The Commodity Futures Trading Commission (CFTC) today announced a Proposed Interpretation concerning its authority over retail commodity transactions involving virtual currency, such as bitcoin. Specifically, the Proposed Interpretation sets out the CFTC’s view regarding the “actual delivery” exception that may apply to virtual currency transactions. The Proposed Interpretation is open for public comment for 90 days from publication in the Federal Register.
Section 2(c)(2)(D) of the Commodity Exchange Act (CEA) provides the CFTC with direct oversight authority over “retail commodity transactions” – defined as agreements, contracts or transactions in any commodity that are entered into with, or offered to retail market participants on a leveraged or margined basis, or financed by the offeror, the counterparty or a person acting in concert with the offeror or counterparty on a similar basis. Such a transaction is subject to the CEA “as if” it were a commodity future. This statute contains an exception for contracts of sale that result in “actual delivery” within 28 days from the date of the transaction.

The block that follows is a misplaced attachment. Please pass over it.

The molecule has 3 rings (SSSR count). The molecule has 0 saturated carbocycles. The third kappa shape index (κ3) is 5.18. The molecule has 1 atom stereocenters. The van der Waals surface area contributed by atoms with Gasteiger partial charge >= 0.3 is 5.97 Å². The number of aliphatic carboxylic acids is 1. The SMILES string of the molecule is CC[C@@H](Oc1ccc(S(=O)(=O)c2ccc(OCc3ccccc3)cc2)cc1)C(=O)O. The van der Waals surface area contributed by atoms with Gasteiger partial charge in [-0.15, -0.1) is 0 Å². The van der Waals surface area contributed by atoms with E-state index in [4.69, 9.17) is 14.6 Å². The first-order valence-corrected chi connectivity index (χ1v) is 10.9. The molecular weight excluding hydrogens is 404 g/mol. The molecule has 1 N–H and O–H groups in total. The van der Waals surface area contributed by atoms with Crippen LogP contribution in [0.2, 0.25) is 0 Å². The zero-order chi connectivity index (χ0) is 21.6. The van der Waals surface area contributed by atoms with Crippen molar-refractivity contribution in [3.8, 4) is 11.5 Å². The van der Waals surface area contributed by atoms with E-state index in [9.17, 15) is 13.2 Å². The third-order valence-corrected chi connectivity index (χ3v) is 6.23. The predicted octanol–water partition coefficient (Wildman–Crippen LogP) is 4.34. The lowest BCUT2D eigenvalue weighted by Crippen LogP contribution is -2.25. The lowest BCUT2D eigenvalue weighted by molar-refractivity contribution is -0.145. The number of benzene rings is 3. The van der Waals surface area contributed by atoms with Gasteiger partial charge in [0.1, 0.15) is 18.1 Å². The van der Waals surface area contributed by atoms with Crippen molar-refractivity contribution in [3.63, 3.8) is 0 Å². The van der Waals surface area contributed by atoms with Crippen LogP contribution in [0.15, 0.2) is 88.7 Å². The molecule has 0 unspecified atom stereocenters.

The Proposed Interpretation establishes two primary factors necessary to demonstrate “actual delivery” of retail commodity transactions in virtual currency:
(1) a customer having the ability to: (i) take possession and control of the entire quantity of the commodity, whether it was purchased on margin, or using leverage, or any other financing arrangement, and (ii) use it freely in commerce (both within and away from any particular platform) no later than 28 days from the date of the transaction; and
(2) the offeror and counterparty seller (including any of their respective affiliates or other persons acting in concert with the offeror or counterparty seller on a similar basis) not retaining any interest in or control over any of the commodity purchased on margin, leverage, or other financing arrangement at the expiration of 28 days from the date of the transaction.
Last Updated: December 15, 2017